For floating point types, the
error bound is specified as a relative precision by giving the required
minimum number of significant decimal digits.

The *requested decimal precision*,
which is the minimum number of significant decimal digits required for
the floating point type, is specified by the value of the expression
given after the reserved word **digits**. This
expression
is expected to be of any integer type.

Each simple_expression
of a real_range_specification
is expected to be of any real type[; the types need not be the same].

The requested decimal precision
shall be specified by a static expression
whose value is positive and no greater than System.Max_Base_Digits. Each
simple_expression
of a real_range_specification
shall also be static. If the real_range_specification
is omitted, the requested decimal precision shall be no greater than
System.Max_Digits.

A floating_point_definition
is illegal if the implementation does not support a floating point type
that satisfies the requested decimal precision and range.

The set of values for a floating point type is the
(infinite) set of rational numbers. The *machine
numbers* of a floating point type are the values of the type that
can be represented exactly in every unconstrained variable of the type.
The base range (see 3.5)
of a floating point type is symmetric around zero, except that it can
include some extra negative values in some implementations.

The *base decimal precision*
of a floating point type is the number of decimal digits of precision
representable in objects of the type. The *safe
range* of a floating point type is that part of its base range for
which the accuracy corresponding to the base decimal precision is preserved
by all predefined operations.

A floating_point_definition
defines a floating point type whose base decimal precision is no less
than the requested decimal precision. If
a real_range_specification
is given, the safe range of the floating point type (and hence, also
its base range) includes at least the values of the simple expressions
given in the real_range_specification.
If a real_range_specification
is not given, the safe (and base) range of the type includes at least
the values of the range –10.0**(4*D) .. +10.0**(4*D) where D is
the requested decimal precision. [The safe range might include other
values as well. The attributes Safe_First and Safe_Last give the actual
bounds of the safe range.]

A floating_point_definition
also defines a first subtype of the type. If
a real_range_specification
is given, then the subtype is constrained to a range whose bounds are
given by a conversion of the values of the simple_expressions
of the real_range_specification
to the type being defined. Otherwise, the subtype is unconstrained.

There is a predefined, unconstrained,
floating point subtype named Float[, declared in the visible part of
package Standard].

[The elaboration of a floating_point_definition
creates the floating point type and its first subtype.]

In an implementation that supports
floating point types with 6 or more digits of precision, the requested
decimal precision for Float shall be at least 6.

If Long_Float is predefined for
an implementation, then its requested decimal precision shall be at least
11.

An implementation
is allowed to provide additional predefined floating point types[, declared
in the visible part of Standard], whose (unconstrained) first subtypes
have names of the form Short_Float, Long_Float, Short_Short_Float, Long_Long_Float,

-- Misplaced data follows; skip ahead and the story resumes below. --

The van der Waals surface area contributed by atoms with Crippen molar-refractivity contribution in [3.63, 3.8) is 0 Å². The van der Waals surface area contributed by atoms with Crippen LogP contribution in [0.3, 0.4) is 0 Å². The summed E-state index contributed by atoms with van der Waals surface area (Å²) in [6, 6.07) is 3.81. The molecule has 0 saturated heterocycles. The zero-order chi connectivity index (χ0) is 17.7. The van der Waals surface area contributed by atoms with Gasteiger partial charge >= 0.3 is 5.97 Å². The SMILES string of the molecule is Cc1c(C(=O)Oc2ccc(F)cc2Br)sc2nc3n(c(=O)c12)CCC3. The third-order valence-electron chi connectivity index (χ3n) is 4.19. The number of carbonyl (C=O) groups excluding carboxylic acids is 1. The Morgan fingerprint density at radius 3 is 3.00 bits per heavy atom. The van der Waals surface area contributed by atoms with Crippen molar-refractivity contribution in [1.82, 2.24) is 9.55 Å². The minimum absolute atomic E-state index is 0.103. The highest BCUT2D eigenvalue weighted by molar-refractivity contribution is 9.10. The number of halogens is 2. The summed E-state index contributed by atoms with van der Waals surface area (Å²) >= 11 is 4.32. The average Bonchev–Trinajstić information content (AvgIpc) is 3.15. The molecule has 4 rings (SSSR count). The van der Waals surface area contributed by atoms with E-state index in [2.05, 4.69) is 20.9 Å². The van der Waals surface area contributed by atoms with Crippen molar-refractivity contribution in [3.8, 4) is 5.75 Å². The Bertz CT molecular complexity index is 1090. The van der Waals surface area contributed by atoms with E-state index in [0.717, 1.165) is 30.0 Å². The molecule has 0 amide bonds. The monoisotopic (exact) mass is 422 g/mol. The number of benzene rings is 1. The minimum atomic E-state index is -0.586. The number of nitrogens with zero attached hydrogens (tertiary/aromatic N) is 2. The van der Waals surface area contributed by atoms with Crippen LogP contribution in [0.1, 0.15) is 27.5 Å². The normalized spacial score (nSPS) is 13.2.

etc. Different predefined floating point types are allowed to have the
same base decimal precision. However, the precision of Float should be
no greater than that of Long_Float. Similarly, the precision of Short_Float
(if provided) should be no greater than Float. Corresponding recommendations
apply to any other predefined floating point types. There need not be
a named floating point type corresponding to each distinct base decimal
precision supported by an implementation.

An implementation should support
Long_Float in addition to Float if the target machine supports 11 or
more digits of precision. No other named floating point subtypes are
recommended for package Standard. Instead, appropriate named floating
point subtypes should be provided in the library package Interfaces (see
B.2).

NOTES

38 If a floating point subtype is unconstrained,
then assignments to variables of the subtype involve only Overflow_Checks,
never Range_Checks.

No Range_Checks, only Overflow_Checks,
are performed on variables (or parameters) of an unconstrained floating
point subtype. This is upward compatible for programs that do not raise
Constraint_Error. For those that do raise Constraint_Error, it is possible
that the exception will be raised at a later point, or not at all, if
extended range floating point registers are used to hold the value of
the variable (or parameter).

The syntax rules for floating_point_constraint
and floating_accuracy_definition are removed.
The syntax rules for floating_point_definition
and real_range_specification
are new.

A syntax rule for digits_constraint
is given in 3.5.9, “Fixed
Point Types”. In J.3 we indicate
that a digits_constraint
may be applied to a floating point subtype_mark
as well (to be compatible with Ada 83's floating_point_constraint).

Discussion of model numbers is postponed to
3.5.8 and G.2.
The concept of safe numbers has been replaced by the concept of the safe
range of values. The bounds of the safe range are given by T'Safe_First
.. T'Safe_Last, rather than -T'Safe_Large .. T'Safe_Large, since on some
machines the safe range is not perfectly symmetric. The concept of machine
numbers is new, and is relevant to the definition of Succ and Pred for
floating point numbers.

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